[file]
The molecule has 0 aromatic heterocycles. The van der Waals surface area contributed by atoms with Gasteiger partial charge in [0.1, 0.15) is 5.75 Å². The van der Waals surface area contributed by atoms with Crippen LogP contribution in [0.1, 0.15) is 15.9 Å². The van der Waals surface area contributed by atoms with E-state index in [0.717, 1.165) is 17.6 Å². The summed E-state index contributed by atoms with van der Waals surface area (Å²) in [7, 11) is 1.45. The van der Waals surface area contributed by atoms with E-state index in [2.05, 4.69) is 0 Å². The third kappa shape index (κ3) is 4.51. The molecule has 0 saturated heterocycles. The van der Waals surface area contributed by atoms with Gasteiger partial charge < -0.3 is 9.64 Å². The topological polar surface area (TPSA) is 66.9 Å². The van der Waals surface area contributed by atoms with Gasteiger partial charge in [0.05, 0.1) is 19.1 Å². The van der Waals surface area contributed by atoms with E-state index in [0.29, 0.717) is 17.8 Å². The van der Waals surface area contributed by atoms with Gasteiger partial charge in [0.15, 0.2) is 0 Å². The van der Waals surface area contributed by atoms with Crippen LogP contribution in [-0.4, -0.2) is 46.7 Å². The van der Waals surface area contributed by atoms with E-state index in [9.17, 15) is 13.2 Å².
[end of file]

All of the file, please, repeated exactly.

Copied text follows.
The molecule has 0 aromatic heterocycles. The van der Waals surface area contributed by atoms with Gasteiger partial charge in [0.1, 0.15) is 5.75 Å². The van der Waals surface area contributed by atoms with Crippen LogP contribution in [0.1, 0.15) is 15.9 Å². The van der Waals surface area contributed by atoms with E-state index in [0.717, 1.165) is 17.6 Å². The summed E-state index contributed by atoms with van der Waals surface area (Å²) in [7, 11) is 1.45. The van der Waals surface area contributed by atoms with E-state index in [2.05, 4.69) is 0 Å². The third kappa shape index (κ3) is 4.51. The molecule has 0 saturated heterocycles. The van der Waals surface area contributed by atoms with Gasteiger partial charge < -0.3 is 9.64 Å². The topological polar surface area (TPSA) is 66.9 Å². The van der Waals surface area contributed by atoms with Gasteiger partial charge in [0.05, 0.1) is 19.1 Å². The van der Waals surface area contributed by atoms with E-state index in [0.29, 0.717) is 17.8 Å². The van der Waals surface area contributed by atoms with Gasteiger partial charge in [0.15, 0.2) is 0 Å². The van der Waals surface area contributed by atoms with Crippen LogP contribution in [-0.4, -0.2) is 46.7 Å². The van der Waals surface area contributed by atoms with E-state index in [9.17, 15) is 13.2 Å².